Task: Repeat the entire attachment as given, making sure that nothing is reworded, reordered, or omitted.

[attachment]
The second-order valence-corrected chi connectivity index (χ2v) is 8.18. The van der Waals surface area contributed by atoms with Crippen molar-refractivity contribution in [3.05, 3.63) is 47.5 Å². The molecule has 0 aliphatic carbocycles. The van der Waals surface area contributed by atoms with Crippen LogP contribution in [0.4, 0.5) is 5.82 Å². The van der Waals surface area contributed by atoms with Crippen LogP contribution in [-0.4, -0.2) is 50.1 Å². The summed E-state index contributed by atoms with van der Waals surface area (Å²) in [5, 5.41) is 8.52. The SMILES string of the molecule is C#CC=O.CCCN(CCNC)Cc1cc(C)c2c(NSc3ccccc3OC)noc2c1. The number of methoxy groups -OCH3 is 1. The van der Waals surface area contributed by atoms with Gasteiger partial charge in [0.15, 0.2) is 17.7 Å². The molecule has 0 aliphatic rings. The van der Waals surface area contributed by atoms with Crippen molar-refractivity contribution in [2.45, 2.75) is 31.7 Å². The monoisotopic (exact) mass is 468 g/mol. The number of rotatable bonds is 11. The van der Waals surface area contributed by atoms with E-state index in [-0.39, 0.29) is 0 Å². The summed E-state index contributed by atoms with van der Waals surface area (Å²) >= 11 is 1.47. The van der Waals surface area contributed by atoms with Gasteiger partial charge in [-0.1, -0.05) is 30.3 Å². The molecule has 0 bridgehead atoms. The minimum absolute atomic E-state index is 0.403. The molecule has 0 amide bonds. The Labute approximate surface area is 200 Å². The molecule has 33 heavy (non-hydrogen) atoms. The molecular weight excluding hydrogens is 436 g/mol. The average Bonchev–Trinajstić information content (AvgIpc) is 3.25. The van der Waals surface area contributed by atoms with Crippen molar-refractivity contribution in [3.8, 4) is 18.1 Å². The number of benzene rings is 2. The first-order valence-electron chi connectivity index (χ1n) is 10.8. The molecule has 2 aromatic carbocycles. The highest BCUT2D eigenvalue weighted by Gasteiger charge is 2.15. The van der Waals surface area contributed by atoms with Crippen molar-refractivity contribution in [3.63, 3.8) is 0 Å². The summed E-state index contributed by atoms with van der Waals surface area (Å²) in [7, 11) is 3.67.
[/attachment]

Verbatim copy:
The second-order valence-corrected chi connectivity index (χ2v) is 8.18. The van der Waals surface area contributed by atoms with Crippen molar-refractivity contribution in [3.05, 3.63) is 47.5 Å². The molecule has 0 aliphatic carbocycles. The van der Waals surface area contributed by atoms with Crippen LogP contribution in [0.4, 0.5) is 5.82 Å². The van der Waals surface area contributed by atoms with Crippen LogP contribution in [-0.4, -0.2) is 50.1 Å². The summed E-state index contributed by atoms with van der Waals surface area (Å²) in [5, 5.41) is 8.52. The SMILES string of the molecule is C#CC=O.CCCN(CCNC)Cc1cc(C)c2c(NSc3ccccc3OC)noc2c1. The number of methoxy groups -OCH3 is 1. The van der Waals surface area contributed by atoms with Gasteiger partial charge in [0.15, 0.2) is 17.7 Å². The molecule has 0 aliphatic rings. The van der Waals surface area contributed by atoms with Crippen molar-refractivity contribution in [2.45, 2.75) is 31.7 Å². The monoisotopic (exact) mass is 468 g/mol. The number of rotatable bonds is 11. The van der Waals surface area contributed by atoms with E-state index in [-0.39, 0.29) is 0 Å². The summed E-state index contributed by atoms with van der Waals surface area (Å²) >= 11 is 1.47. The van der Waals surface area contributed by atoms with Gasteiger partial charge in [-0.1, -0.05) is 30.3 Å². The molecule has 0 bridgehead atoms. The minimum absolute atomic E-state index is 0.403. The molecule has 0 amide bonds. The Labute approximate surface area is 200 Å². The molecule has 33 heavy (non-hydrogen) atoms. The molecular weight excluding hydrogens is 436 g/mol. The average Bonchev–Trinajstić information content (AvgIpc) is 3.25. The van der Waals surface area contributed by atoms with Crippen molar-refractivity contribution in [3.8, 4) is 18.1 Å². The number of benzene rings is 2. The first-order valence-electron chi connectivity index (χ1n) is 10.8. The molecule has 2 aromatic carbocycles. The highest BCUT2D eigenvalue weighted by Gasteiger charge is 2.15. The van der Waals surface area contributed by atoms with Crippen molar-refractivity contribution in [3.63, 3.8) is 0 Å². The summed E-state index contributed by atoms with van der Waals surface area (Å²) in [7, 11) is 3.67.